The circuit was also extensively used for testing, especially in Formula One. In 1986, Brabham Formula One driver Elio de Angelis was killed in a testing accident at the fast first turn after the rear wing of his Brabham BT55 had broken off. Although the circuit was not the cause of the crash, it was modified in order to make it safer. The length of the Mistral Straight was reduced from 1.8 km (1.1 mi) in length to just over 1 km (0.62 mi), and the fast sweeping Verierre curves where de Angelis had crashed were bypassed. Effectively, after the start, instead of heading into the left hand Verierre sweeper, cars now braked hard and turned sharp right into a short run that connected the pit straight to the Mistral. This changed the circuit length for a Grand Prix from 5.81 km (3.61 mi) to just 3.812 km (2.369 mi). This also had the effect of cutting lap times from Keke Rosberg's 1985 pole time of 1:32.462 in his Williams-Honda turbo, to Nigel Mansell's 1990 pole time of 1:04.402 in his V12 Ferrari.

The last French Grand Prix held at the circuit was in 1990; the event then moved to Magny-Cours where it ran until 2008. Since then there were discussions about reviving the French Grand Prix with Paul Ricard one of the circuits believed to be considered as the venue. During its life of hosting a round of the Formula One World Championship, Paul Ricard hosted the French Grand Prix on 14 occasions between 1971 and 1990. The Long Circuit was used from 1971 to 1985, with the Club Circuit used from 1986 to 1990. On six occasions (1971, 1975, 1976, 1978, 1980 and 1989) the winner at Paul Ricard went on to win the World Championship in the same year. Ronnie Peterson (1973 and 1974) and René Arnoux (1982) are the only Ricard winners who never won the championship.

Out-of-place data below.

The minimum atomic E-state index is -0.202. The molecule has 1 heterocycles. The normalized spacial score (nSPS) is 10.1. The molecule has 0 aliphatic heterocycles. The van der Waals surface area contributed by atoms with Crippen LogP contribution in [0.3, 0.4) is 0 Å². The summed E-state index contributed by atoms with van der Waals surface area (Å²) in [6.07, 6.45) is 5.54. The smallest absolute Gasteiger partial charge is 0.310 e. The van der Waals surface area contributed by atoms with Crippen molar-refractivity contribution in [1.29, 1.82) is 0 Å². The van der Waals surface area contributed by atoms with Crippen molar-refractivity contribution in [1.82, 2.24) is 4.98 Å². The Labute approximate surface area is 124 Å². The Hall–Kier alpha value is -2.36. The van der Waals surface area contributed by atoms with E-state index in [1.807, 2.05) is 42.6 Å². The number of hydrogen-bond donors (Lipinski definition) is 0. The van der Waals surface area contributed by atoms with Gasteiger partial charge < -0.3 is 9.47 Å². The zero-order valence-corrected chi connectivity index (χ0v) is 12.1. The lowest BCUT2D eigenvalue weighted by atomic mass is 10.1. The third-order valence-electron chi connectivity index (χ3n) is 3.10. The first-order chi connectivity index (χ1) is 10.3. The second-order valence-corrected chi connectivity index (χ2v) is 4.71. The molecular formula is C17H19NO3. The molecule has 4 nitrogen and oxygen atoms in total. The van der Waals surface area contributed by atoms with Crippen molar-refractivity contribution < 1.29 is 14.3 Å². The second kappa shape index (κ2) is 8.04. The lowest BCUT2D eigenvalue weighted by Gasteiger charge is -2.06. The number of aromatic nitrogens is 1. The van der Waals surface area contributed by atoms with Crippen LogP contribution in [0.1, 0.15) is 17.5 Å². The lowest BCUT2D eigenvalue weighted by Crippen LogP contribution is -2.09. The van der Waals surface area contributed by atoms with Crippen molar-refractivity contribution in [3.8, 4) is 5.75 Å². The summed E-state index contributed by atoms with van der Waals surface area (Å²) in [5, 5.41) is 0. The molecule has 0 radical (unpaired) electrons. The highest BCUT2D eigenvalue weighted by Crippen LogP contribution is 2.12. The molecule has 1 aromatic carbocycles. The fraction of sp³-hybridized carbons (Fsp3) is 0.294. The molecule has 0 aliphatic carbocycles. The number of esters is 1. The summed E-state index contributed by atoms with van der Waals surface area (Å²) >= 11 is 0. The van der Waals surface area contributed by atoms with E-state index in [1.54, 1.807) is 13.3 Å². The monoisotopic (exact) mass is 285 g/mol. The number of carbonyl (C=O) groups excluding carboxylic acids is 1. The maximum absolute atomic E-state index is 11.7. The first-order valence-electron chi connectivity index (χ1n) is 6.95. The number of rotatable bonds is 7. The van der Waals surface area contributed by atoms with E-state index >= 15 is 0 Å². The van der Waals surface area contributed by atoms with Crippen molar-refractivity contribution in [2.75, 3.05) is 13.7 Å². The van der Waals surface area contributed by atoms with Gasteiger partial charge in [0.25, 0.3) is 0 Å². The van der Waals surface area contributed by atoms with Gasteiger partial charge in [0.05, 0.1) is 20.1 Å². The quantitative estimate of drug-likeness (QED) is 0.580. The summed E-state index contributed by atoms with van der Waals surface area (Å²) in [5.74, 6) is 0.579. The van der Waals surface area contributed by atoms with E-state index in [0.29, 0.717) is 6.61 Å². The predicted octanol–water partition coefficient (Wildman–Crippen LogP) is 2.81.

Recent times (1990–present)

United Autosports Audi at the 2010 FIA GT3 European Championship Paul Ricard round
Daniel Ricciardo at Paul Ricard during the 2011 Formula Renault 3.5 Series Paul Ricard round

In the 1990s the circuit's use was limited to motorcycle racing and French national racing, most notably until 1999, the Bol d'or 24-hour motorcycle endurance race. The track was also the home of the Oreca F3000 team. After Ricard's death, the track was sold to Excelis, a company owned by Formula One promoter Bernie Ecclestone, in 1999. The track was rebuilt into an advanced test track, and was for a time known as the Paul Ricard High Tech Test Track (Paul Ricard HTTT) before changing its name back to Circuit Paul Ricard.

An aircraft landing strip suitable for private jets is amongst the circuit's facilities. There is a Karting Test Track (KTT) that features the same type of abrasive safety zones as the car track. The track has also hosted some races, including the 2006 Paul Ricard 500km, a round of the FIA GT Championship. Other GT championships have run races here, most notably the Ferrari Challenge and races organized by Porsche clubs of France and Italy.